Future: What lies Ahead

Now that we have a robust collection platform and workflow in place, we plan to work with a digital archivist in developing a workflow for the long-term archiving of the student files in Harvard’s digital repository. Our goal is to record the history of the creative output of the GSD and to archive a selection of student work files for perpetuity. Challenges we have encountered thus far include the fact that Harvard’s current digital repository only accepts a limited number of file formats. As noted previously, one of the advantages of our Canvas LTI collection tool is that it can accept any file format. Thus, we need to find a way to archive all of the relevant files in their various file formats.

Moreover, we need to work on mapping our metadata JSON file to existing metadata schemas that are used for files in the digital repository. Connected yet separate from that issue are questions of access to the archived files and their metadata: When, who and how should access to student files be granted? In other words, in the future we will have to work on higher level issues such as the scope of the long-term archival collection, access and discovery policies and technologies, as well as technical issues of metadata crosswalks and file formats.

Conclusion and Summary

The development process for our customized LTI plug-in tool followed a typical software development cycle; however, it was constrained by proprietary software. The effort for developing this tool was well worth it for the entire Graduate School of Design, as it has centralized workflows and thus eliminated redundancies. Moreover, we have witnessed a change in the expectations and interest of students and faculty in the area of data management and archiving. Ideally, in the future, we hope to do more enhancements to the SWH, including adding additional content metadata that describes the geographic location and type of problem for each assignment.

To sum up, for the first time in the history of the GSD, a school-wide system – the Student Work Harvester – is now in place that allows the library to build an archival collection of digital student work. The collected student work and their metadata are used by various departments within the GSD for a range of activities such as exhibitions, publications, marketing of academic programs, the accreditation of academic programs, and for archival purposes. This paper outlined the history of student work collecting at the GSD, and the processes that led to the successful implementation of the SHW tool within Harvard’s enterprise Learning Management System, Canvas. The goal of the new collection process was to develop a simple, intuitive and flexible tool that facilitates the gathering and selecting of student work, and allows for the creation of a centralized depository of student work that is searchable and archived long-term. So far, that goal has been realized.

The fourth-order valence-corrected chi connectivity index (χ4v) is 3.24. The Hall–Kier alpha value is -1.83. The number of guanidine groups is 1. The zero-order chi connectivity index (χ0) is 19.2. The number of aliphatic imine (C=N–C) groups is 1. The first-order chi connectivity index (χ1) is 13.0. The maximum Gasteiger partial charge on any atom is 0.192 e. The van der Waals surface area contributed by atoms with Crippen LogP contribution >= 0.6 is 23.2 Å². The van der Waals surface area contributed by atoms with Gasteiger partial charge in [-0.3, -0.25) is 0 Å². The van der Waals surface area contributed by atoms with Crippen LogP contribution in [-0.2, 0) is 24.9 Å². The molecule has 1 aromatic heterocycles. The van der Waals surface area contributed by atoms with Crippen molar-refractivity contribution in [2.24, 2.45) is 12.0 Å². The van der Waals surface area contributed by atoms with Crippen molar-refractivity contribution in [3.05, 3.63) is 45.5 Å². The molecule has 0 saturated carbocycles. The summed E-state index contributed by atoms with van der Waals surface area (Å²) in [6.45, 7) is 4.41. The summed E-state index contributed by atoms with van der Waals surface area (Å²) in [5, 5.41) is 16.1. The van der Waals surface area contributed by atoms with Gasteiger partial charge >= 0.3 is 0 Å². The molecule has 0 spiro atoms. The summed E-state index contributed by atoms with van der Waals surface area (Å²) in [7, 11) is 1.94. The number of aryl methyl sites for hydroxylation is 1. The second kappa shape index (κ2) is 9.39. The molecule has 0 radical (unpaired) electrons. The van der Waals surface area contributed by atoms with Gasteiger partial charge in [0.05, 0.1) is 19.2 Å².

References

[1] The GSD’s Frances Loeb Library has a Special Collections that includes a collection of student work in both analog and digital formats. This collection contains files going back to before the founding of the GSD, when the three disciplines were housed in different buildings. The earliest student work examples are student prize-winning projects from the 1920s. The Library also holds a representative sample of student assignments from the 1940s and 1960s. In the 1980s, the GSD started to publish yearly print publications with examples of work students produced at the school. The Library holds copies of these publications, as well as some digital files of the student work displayed in them.

[2] The stakeholders included: a) GSD’s Computer Resources Group; b) Harvard’s Teaching, Learning, Technology (TLT)-group, which managed the university-wide Canvas roll-out; and c) Instructure, the software company owning Canvas.

[3] Conrad, Suzanna (2018). Spinning Communication to Get People Excited About Technological Change. Code4Lib Journal, (41). https://journal.code4lib.org/articles/13641.

About the author:

Janina Mueller (mueller.janina@gmail.com) has been working at the Harvard Graduate School of Design (GSD) since 2013. She worked as the Design Data Librarian from 2013-2015, and has since then worked as the GIS & Data Librarian. As the Design Data Librarian, she spearheaded a new, digital collection of student work, which centralized a number of disparate collection and work processes. She describes the design and implementation of this project in this article. Today, Mueller works as the GIS and Data Librarian at the GSD.

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ISSN 1940-5758